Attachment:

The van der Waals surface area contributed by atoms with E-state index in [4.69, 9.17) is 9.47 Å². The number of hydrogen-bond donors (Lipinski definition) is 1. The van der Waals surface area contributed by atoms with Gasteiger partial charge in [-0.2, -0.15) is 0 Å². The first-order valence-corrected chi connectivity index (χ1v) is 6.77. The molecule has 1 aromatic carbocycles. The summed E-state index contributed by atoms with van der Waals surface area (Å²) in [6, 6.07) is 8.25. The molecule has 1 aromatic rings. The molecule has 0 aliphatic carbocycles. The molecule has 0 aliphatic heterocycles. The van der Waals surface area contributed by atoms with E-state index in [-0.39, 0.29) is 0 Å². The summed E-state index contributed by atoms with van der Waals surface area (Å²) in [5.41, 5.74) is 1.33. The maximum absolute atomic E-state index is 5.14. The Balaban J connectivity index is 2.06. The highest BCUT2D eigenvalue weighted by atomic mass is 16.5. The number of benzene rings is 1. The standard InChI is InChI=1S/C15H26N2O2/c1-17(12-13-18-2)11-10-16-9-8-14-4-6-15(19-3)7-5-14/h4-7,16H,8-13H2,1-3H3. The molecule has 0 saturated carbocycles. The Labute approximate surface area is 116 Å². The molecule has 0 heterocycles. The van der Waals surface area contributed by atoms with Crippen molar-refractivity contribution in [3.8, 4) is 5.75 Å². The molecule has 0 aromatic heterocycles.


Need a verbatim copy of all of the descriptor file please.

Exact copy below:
The van der Waals surface area contributed by atoms with E-state index in [4.69, 9.17) is 9.47 Å². The number of hydrogen-bond donors (Lipinski definition) is 1. The van der Waals surface area contributed by atoms with Gasteiger partial charge in [-0.2, -0.15) is 0 Å². The first-order valence-corrected chi connectivity index (χ1v) is 6.77. The molecule has 1 aromatic carbocycles. The summed E-state index contributed by atoms with van der Waals surface area (Å²) in [6, 6.07) is 8.25. The molecule has 1 aromatic rings. The molecule has 0 aliphatic carbocycles. The molecule has 0 aliphatic heterocycles. The van der Waals surface area contributed by atoms with E-state index in [-0.39, 0.29) is 0 Å². The summed E-state index contributed by atoms with van der Waals surface area (Å²) in [5.41, 5.74) is 1.33. The maximum absolute atomic E-state index is 5.14. The Balaban J connectivity index is 2.06. The highest BCUT2D eigenvalue weighted by atomic mass is 16.5. The number of benzene rings is 1. The standard InChI is InChI=1S/C15H26N2O2/c1-17(12-13-18-2)11-10-16-9-8-14-4-6-15(19-3)7-5-14/h4-7,16H,8-13H2,1-3H3. The molecule has 0 saturated carbocycles. The Labute approximate surface area is 116 Å². The molecule has 0 heterocycles. The van der Waals surface area contributed by atoms with Crippen molar-refractivity contribution in [3.8, 4) is 5.75 Å². The molecule has 0 aromatic heterocycles.